Amid throngs of gamers and developers at this year’s PAX East convention, Kyle Flores ’22, MFA ’23, was stationed at the Clark University booth to show off “Spaceholder,” the virtual reality game he created with Becker School of Design & Technology peers. The game, featuring spooky elements, attracted the attention of convention-goers.
“Seeing people play and receiving great feedback was something that got us all really excited,” Flores says.
The annual PAX East convention celebrates gaming in all its forms, from electronics to tabletop play. More than 100,000 people — including job recruiters and investors — packed the Boston Convention and Exhibition Center in late March to attend educational panels featuring industry superstars; see new game demos and musical performances; and, of course, play games.
For Clark students, the exposition presented an exciting opportunity to showcase the games they’ve developed throughout the academic year in Game Studio, a course that replicates a professional game studio environment where students get hands-on experience developing games.
Working on “Spaceholder,” Flores learned the value of simplicity.
“Try to make your game unique but not too fancy. I dealt with setbacks while programming because I made something too intricate,” he says. “Make something that works and then build off it.”
The BSDT showed eight games at PAX 2023 from graduate and undergraduate studios. In addition to “Spaceholder,” the Clark booth featured ImPAWsible Quest VR, Rapid Rabbit Robot, Discolosseum, Garden of Táozi, Love is a Numbers Game, Scam Call Catfish, and Sweetland Slumber Party (& the Familiars).
Professor Terrasa Ulm, director of the BSDT undergraduate program, and Professor Amanda L. Theinert, director of the MFA program, have been attending PAX East with students since the convention came to Boston in 2010.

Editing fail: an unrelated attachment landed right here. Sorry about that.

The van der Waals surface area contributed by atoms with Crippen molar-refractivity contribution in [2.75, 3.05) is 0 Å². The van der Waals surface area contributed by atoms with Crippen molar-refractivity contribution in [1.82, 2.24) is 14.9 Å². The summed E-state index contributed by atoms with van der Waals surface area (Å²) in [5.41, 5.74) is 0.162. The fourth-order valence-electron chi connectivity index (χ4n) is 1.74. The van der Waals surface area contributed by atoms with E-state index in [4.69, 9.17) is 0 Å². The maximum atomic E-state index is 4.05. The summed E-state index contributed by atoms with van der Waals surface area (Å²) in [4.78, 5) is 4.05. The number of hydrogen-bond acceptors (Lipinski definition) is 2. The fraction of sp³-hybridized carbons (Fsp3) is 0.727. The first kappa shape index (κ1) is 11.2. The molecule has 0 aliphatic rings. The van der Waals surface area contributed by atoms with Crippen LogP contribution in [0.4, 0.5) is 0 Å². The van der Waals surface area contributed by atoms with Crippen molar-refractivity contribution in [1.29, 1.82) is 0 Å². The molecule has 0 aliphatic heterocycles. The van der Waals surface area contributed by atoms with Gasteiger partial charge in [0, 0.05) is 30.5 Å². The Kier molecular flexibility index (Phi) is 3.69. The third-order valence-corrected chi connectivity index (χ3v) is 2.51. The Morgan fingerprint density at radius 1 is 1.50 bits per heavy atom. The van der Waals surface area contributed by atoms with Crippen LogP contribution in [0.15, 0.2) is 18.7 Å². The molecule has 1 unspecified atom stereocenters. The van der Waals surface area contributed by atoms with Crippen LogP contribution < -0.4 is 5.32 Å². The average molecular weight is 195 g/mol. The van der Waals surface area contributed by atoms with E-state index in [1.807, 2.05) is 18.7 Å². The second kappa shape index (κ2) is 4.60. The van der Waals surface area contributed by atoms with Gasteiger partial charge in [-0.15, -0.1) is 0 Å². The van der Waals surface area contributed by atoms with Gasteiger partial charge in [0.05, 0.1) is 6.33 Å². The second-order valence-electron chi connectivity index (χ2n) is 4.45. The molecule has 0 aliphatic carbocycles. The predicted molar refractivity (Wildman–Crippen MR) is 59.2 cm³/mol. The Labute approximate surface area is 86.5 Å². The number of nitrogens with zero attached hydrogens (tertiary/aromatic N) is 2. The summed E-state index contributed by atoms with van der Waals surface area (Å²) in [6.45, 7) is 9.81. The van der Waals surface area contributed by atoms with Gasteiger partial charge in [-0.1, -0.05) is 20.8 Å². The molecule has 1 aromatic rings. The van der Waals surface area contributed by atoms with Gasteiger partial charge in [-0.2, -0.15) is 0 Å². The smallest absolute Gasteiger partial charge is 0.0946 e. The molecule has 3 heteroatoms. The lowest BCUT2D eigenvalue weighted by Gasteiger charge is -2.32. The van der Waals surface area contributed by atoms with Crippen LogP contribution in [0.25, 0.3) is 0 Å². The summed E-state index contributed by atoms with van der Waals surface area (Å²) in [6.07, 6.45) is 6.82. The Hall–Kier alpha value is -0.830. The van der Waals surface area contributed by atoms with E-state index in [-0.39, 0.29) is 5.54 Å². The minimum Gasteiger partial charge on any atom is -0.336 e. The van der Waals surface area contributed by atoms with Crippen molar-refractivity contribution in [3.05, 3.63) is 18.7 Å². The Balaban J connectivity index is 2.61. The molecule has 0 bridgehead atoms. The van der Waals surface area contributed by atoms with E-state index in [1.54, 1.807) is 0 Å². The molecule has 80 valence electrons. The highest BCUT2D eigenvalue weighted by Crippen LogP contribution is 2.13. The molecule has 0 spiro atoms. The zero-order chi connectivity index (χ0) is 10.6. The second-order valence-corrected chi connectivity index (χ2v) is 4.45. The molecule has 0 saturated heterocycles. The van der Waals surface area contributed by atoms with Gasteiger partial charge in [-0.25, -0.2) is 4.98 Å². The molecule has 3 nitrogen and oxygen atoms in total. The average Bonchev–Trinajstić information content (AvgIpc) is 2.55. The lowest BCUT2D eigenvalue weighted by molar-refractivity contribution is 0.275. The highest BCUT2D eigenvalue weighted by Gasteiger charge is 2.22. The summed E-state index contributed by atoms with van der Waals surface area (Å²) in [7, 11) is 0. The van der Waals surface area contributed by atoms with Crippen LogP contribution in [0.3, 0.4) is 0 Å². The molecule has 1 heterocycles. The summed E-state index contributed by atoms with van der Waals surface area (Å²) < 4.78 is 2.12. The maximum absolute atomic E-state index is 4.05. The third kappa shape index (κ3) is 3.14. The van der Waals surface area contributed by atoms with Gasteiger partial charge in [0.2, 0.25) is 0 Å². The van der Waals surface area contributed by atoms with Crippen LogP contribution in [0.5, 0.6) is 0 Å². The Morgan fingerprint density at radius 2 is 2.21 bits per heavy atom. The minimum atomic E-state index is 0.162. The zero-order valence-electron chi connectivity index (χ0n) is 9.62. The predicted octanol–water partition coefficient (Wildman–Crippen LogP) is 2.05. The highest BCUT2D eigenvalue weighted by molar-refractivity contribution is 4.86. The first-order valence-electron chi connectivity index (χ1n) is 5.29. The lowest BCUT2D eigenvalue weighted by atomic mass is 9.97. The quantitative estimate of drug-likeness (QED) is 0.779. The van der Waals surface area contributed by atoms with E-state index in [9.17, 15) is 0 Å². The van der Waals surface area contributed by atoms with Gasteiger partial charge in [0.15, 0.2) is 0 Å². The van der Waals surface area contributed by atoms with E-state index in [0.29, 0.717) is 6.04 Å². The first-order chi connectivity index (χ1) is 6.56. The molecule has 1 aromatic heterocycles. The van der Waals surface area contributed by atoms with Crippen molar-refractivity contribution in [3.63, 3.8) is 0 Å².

“Being one of the first gaming programs at PAX and keeping that tradition every year is something we’re proud of,” says Ulm.
Steve Lucini, MFA ’23, developed “Discolosseum,” a digital trading-card game, with inspiration from “Yu-Gi-Oh” and “Magic: The Gathering.” In this game, players share a pool of resources they can use with each turn. The card art features intricate depictions of fantasy creatures that offer the player visual cues. The game starts simply and becomes increasingly difficult to master as more cards come into play.
“This project required artists more than any other role, which was hard to balance from the beginning to the end of development,” says Lucini.
With “ImPAWsible Quest VR,” Mengliu Lu ’22, MFA ’23, took on a new challenge. She had never worked on a game with animals before. VR goggles transport players into different environments through the point of view of an animal, such as a giraffe in the Sahara or a cat in a neighborhood.
“Our biggest challenge in development was rendering issues in VR,” she says. “We wanted to make the cats look realistic and puffy, and their hair caused the most issues for us.”
Lu wants players to feel empathy for the animals.
“It was really fun to imagine yourself as an animal and see what sort of challenges you encounter,” she says. “If people experience the life of a wild animal, they can feel more connected to that animal’s story and hopefully translate those feelings to the real world.”